“The key is to start with the business problem and then take a look at the data assets that can be brought to bear, and only then to land on a technique.”

Deloitte’s Kate Huggins agrees. In the past two years, Deloitte attempted to set up a “centralised cognitive capability” of modular, reusable cognitive solutions for its customers, but learned pretty quickly how difficult it is to match all use cases to a “one-size-fits-all cognitive platform”.

“We also found that with the rapid development of cognitive capabilities [in the market] we just couldn’t go fast enough [internally to keep pace],” she said.

“If you think about the billions of dollars of venture money being poured into new software start-ups developing cognitive capabilities, I think we just recognised that we would need to balance developing our own assets and capabilities with being part of that ecosystem and working with some of the smaller, more nimble companies that can move faster than we can.”

Muddled by marketing?

With a large marketing effort presently being weighted behind one cognitive computing technique over others, there are fears it could distort the enterprise AI market and dilute its potential value.

Such fears aren’t baseless. It has taken a good 35 years for AI to resurface in a big way for the enterprise, after failing to live up to its promises in the 1980s. Those that went through the first wave are hopeful that this time the promises will be kept.

But what is irking data specialists at some audit firms is the potential for marketing to muddy the waters on this new wave of enterprise AI.

For example, while PwC’s Kuperholz would rather have a conversation “about what the customer is trying to solve”, sometimes a problem is being brought to him with a technique already in the customer’s mind.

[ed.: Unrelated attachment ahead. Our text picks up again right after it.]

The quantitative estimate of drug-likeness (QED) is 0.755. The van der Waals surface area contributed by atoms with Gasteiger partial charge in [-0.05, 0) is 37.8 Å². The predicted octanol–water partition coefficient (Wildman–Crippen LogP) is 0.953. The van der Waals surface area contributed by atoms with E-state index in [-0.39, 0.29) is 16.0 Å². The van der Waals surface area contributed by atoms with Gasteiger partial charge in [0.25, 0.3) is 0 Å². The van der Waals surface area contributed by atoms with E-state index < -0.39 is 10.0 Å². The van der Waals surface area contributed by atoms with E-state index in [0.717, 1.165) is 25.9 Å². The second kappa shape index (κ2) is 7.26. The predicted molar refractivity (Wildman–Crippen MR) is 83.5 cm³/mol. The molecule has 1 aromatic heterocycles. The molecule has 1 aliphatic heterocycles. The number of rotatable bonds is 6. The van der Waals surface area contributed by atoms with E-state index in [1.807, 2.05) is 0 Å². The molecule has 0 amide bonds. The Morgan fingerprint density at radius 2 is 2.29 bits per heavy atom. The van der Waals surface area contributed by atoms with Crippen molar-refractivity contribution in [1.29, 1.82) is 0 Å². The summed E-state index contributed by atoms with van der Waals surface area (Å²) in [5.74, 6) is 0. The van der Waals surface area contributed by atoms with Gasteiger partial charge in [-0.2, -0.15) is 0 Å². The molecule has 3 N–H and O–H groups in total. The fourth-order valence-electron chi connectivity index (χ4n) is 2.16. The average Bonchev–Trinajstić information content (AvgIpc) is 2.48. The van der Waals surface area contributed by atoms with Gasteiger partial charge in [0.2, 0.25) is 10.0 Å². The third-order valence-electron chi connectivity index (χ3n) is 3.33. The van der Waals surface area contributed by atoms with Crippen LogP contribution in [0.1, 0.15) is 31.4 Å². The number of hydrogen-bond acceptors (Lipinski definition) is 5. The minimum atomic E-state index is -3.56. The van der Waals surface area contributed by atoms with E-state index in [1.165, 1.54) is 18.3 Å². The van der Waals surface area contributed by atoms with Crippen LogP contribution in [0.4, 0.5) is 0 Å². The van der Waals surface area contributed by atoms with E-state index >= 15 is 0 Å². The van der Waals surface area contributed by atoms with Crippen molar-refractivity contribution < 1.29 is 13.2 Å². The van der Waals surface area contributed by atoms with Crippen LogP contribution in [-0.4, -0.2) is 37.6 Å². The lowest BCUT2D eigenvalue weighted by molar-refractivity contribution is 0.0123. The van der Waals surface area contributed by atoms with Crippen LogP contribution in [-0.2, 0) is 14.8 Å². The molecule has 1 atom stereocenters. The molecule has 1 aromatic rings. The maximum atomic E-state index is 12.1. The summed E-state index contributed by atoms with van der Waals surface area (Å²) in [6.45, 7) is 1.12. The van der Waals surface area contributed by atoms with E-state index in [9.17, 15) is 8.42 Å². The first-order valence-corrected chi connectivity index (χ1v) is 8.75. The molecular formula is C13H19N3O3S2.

“Often it’s an IT or systems viewpoint saying 'we think we want to use cognitive’,” PwC’s Kuperholz said.

EYC3 managing partner Conrad Bates concurs. EY bought Melbourne-based C3 Business Solutions last year, and it is the audit firm’s main vehicle for data analytics projects.

“From a market perspective I can say a lot of the vendors are trying to redefine analytics in general to be the cognitive space, and some of the big vendors – particularly in blue – are trying to redefine this as a market segment,” Bates said.

“The reality is there’s multiple techniques in which you can apply advanced analytics solutions, and cognitive is only one of them.

“And to be honest the problem we’ve got is the amount of marketing dollars that these vendors are tipping into the market and getting people to say, Is that a ‘cognitive’, ‘advanced analytics’ or ‘AI’ solution?

“The reality is it’s a data problem and you’re applying as many techniques as you want over the problem to get the best answer for the different outcome.

“And there’s such an array of algorithms across all of these domains - whether it be unsupervised/supervised, whether it be cognitive/neural network/machine learning - that if you restrict yourself to just cognitive then I think you’re missing the market.”

Read on for detailed profiles on how each of the firms are using AI and cognitive computing technologies:

- Inside KPMG's mysterious AI-focused business unit
- Why EY is bridging relational and AI thinking
- Deloitte's enterprise AI strategy rethink
- PwC Australia tackles new wave of enterprise AI